Subject: I have found a DVD that I think you would enjoy
|Fatal Needles vs Fatal Fists|
Actors: Ping Chang, Yi Chang, Chin Hai Chen, Fu Hung Cheng, Tien-chi Cheng
Director: Tso Nam Lee
Genres: Action & Adventure, Indie & Art House, Drama
When a skilled fighter accidentally kills his own brother during an attempt to catch a ruthless bandit he retreats from the martial arts world. But when the bandit challenges him to another fight he must battle the opponen... more »
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Member Movie Reviews
Karen S. (BoysMom) from BURLESON, TX
Reviewed on 11/28/2009...
Good story and it is well worth your time giving the audio commentary by Ric Meyers, Hong Kong film expert, and Bobby Samuels, martial artist, a listen. The commentary discusses the careers of the actors in the movie, symbolic meanings, interesting trivia.
Not a bad movie at all!
Minister Dixon | 08/26/2005
(3 out of 5 stars)
"Pretty okay movie - I must say! The plot was there and pretty easy to follow. The fighting scenes - not bad at all. There's always a white haired villan in most Kung Fu movies you have to get rid off. Well, this is one of these movies. The last fighting scene could have been much longer though. Come on, you know the last fighting scene is the climax of it all and it has to summarize everything. Overall, I've seen a lot worst. See my other reviews. Perhaps you'll know which ones not to waste your time on."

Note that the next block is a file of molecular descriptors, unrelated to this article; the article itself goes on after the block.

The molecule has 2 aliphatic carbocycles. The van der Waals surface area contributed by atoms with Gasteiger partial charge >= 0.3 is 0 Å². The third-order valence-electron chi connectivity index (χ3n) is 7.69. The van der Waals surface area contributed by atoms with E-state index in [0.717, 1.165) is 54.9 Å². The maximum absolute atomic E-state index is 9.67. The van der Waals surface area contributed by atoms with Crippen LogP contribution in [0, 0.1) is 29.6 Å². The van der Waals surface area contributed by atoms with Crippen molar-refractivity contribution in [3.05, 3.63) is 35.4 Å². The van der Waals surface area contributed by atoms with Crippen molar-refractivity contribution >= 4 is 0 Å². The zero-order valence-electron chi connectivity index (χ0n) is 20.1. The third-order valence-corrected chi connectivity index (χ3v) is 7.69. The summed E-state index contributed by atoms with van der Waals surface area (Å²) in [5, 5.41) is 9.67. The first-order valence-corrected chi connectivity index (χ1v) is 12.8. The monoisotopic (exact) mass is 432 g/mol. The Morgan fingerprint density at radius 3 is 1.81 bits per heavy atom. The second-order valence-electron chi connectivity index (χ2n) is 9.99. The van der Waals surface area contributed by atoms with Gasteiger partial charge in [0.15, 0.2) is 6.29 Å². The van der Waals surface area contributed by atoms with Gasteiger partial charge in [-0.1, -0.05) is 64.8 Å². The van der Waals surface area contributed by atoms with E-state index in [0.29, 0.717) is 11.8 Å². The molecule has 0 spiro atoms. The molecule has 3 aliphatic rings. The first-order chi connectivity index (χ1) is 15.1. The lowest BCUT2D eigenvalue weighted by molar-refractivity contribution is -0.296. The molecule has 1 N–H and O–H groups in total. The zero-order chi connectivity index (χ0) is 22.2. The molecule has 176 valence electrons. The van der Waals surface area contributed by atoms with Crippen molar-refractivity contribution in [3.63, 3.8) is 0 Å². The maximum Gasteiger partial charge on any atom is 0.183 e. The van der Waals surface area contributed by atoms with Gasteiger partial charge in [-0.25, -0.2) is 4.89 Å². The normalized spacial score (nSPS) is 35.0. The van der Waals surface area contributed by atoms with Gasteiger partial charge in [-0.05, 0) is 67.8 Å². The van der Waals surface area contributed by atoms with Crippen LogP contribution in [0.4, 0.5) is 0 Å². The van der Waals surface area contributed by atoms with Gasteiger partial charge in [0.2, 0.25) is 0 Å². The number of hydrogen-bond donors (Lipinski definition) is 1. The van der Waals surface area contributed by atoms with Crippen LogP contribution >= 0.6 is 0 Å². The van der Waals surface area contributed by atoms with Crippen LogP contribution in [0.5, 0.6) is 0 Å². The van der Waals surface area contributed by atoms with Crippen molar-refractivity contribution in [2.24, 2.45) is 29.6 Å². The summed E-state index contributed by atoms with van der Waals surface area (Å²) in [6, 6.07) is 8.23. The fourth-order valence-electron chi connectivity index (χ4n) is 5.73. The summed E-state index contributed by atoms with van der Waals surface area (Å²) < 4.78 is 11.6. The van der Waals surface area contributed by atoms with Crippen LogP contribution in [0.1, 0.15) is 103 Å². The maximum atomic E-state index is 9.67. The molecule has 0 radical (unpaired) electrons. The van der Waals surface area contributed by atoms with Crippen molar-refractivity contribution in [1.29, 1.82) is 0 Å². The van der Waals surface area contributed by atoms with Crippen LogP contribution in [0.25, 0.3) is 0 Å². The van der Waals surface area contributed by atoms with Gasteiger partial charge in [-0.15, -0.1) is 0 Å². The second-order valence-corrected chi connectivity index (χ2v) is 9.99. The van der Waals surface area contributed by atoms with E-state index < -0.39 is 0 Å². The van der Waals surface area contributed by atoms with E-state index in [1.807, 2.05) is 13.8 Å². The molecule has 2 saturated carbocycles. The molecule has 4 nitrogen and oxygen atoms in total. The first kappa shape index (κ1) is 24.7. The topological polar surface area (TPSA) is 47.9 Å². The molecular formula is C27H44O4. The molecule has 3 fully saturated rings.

Above-average kung fu film with good performance by Wong Tao
Brian Camp | Bronx, NY | 01/01/2003
(3 out of 5 stars)
"FATAL NEEDLES VS. FATAL FISTS (1980) is a worthy effort that marks the fourth collaboration between star Wong Tao and Taiwan-based director Lee Tso Nam, who'd previously teamed for THE HOT, THE COOL AND THE VICIOUS, EAGLE'S CLAW and CHALLENGE OF DEATH. It has fewer fight scenes than usual, but compensates with a stronger storyline and a much more intense performance from Wong Tao. The plotline may seem familiar to western fans since it takes the standard formula of the gunfighter hanging up his guns until he's inevitably provoked back into action and transposes it to the kung fu genre. Here Wong plays a constable who'd caused the death of his partner in a battle with the notorious Four Devils and, after wandering the countryside drunkenly, takes up a new identity and a new job in a faraway town. He is so committed to nonviolence that he allows himself to be beaten and stabbed and derided as a coward when he refuses to stand up to a group of bandits taking over the town to ensure the security of their opium route. Only one new friend sticks by him through thick and thin and when that friend is brutally beaten, only then does our hero intervene. The chief villain is played by Chang Yi, also the villain in EAGLE'S CLAW and CHALLENGE OF DEATH, among many other kung fu films of the era. Chang uses the needles of the title in a clever acupuncture-style kung fu maneuver that hero Wong finds tough to beat. Chang's chief henchman is another great kung fu opponent, Tommy Lee (aka Kam Ming), who also directed the fights for this film. Overall, this may not be as consistently imaginative and exciting as the star-director team's earlier collaborations, but it still offers enough good scenes to please even the most jaded kung fu buffs."